On Monday, former Vice President of the FPCCI, Atif Ikram Sheikh, lauded the measures taken in the budget to develop the agriculture sector. “The agriculture sector has been continuously falling for a decade, necessitating imports worth billions of dollars that can be saved if this sector is promoted,” he said. Atif Ikram Sheikh, who has also served as President of ICCI and Chairman of PVMA, said in a statement issued here today that Pakistan’s agricultural sector has long been the backbone of its economy, providing livelihoods for millions of people and contributing significantly to GDP but in recent years it has faced many serious problems.
He added that devastating floods, unexpected weather patterns, erratic rainfall, prolonged droughts, high fertiliser prices, substandard seeds, and fake pesticides had damaged this sector.
He said that extreme climatic events hurt productivity, threatening food security and exacerbating rural poverty; therefore, developing effective strategies to enhance the agriculture sector’s resilience is imperative.
Pakistan’s agriculture is predominantly rain-fed, making it highly vulnerable to fluctuations in rainfall patterns, as the country has witnessed a disturbing increase in the frequency and intensity of extreme weather events. Unpredictable rainfall has disrupted cropping cycles, reduced yields, and left farmers grappling with economic losses.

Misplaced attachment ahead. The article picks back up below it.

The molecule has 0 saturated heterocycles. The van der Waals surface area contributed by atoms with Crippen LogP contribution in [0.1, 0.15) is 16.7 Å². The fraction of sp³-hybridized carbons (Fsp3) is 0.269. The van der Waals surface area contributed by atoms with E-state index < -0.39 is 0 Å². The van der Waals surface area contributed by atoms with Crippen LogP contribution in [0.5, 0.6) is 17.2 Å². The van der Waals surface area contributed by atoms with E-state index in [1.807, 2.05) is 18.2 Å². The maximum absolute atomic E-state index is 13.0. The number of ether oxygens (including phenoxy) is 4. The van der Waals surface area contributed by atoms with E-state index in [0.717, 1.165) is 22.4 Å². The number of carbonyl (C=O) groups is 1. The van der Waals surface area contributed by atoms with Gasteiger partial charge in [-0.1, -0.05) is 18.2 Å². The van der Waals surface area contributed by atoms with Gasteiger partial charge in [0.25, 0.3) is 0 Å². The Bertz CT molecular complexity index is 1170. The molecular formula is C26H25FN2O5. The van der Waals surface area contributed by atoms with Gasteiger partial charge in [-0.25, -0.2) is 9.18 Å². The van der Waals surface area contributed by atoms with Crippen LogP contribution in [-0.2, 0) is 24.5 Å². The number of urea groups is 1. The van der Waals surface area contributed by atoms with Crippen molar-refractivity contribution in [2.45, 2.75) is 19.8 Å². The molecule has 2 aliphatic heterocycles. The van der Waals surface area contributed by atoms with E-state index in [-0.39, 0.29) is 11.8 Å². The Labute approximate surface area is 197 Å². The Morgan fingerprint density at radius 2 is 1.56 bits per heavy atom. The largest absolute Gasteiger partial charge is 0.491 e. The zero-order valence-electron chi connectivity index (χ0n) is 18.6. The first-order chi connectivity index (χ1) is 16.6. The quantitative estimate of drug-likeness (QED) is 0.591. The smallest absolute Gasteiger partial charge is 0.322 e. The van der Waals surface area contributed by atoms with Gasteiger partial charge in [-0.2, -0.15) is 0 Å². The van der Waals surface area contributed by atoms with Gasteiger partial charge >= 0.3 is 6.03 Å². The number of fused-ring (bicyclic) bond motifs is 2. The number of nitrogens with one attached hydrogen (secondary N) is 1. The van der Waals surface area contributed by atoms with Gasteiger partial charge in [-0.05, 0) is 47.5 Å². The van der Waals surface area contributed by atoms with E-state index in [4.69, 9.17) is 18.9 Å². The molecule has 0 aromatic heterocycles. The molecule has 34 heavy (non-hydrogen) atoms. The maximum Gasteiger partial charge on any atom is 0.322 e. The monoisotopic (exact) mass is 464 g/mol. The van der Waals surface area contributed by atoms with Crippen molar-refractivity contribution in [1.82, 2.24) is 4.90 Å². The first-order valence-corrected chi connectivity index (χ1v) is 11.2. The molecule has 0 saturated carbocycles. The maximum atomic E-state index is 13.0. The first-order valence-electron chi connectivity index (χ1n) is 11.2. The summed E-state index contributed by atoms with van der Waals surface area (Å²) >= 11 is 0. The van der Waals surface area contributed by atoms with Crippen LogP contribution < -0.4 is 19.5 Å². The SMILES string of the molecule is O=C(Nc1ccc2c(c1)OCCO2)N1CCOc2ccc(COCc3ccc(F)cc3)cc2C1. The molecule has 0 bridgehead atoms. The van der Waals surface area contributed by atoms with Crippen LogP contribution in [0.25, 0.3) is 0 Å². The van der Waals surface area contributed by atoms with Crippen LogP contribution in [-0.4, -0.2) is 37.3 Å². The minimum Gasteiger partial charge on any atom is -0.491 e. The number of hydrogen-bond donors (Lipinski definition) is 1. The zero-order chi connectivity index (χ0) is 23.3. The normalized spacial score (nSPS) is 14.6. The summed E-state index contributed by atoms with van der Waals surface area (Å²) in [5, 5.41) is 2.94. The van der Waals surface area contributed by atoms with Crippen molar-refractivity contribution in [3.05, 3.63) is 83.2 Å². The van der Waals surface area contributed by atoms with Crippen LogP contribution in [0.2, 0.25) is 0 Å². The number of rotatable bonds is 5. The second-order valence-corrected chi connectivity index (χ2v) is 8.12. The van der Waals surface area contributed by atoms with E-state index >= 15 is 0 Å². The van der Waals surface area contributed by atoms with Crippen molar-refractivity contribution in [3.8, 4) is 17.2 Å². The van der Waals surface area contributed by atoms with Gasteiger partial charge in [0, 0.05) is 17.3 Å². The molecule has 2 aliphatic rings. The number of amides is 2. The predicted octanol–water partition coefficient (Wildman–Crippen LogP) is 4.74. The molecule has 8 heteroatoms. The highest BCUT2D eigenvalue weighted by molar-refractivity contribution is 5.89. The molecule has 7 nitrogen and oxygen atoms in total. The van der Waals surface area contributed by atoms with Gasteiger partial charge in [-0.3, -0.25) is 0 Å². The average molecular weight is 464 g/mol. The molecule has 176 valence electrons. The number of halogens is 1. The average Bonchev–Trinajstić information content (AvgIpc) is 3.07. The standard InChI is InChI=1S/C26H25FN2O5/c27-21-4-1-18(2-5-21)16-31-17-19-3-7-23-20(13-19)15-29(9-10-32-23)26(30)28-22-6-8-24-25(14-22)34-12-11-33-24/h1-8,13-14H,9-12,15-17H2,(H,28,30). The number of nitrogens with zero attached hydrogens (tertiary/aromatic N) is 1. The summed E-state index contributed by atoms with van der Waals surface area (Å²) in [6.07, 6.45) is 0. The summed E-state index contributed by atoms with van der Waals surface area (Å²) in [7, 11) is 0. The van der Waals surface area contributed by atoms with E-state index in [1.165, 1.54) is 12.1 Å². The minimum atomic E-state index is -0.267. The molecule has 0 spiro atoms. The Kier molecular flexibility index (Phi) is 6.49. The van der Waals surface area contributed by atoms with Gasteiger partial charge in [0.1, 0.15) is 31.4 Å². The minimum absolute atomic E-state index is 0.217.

The increasing frequency and intensity of hailstorms in recent months have emerged as a significant threat to this critical sector, which requires strategies to mitigate their effects.
The business leader said that collaborations between government bodies, insurance providers, and agricultural institutions could facilitate the development of comprehensive insurance schemes, which is necessary for improvement in this sector.
Encouraging farmers to obtain crop insurance that covers hailstorm damage is crucial, as it can provide financial assistance to farmers, helping them recover from the losses.
By supporting farmers and implementing effective mitigation strategies, the nation can safeguard its agricultural economy, ensure food security, and maintain its position as a leading exporter of high-quality products.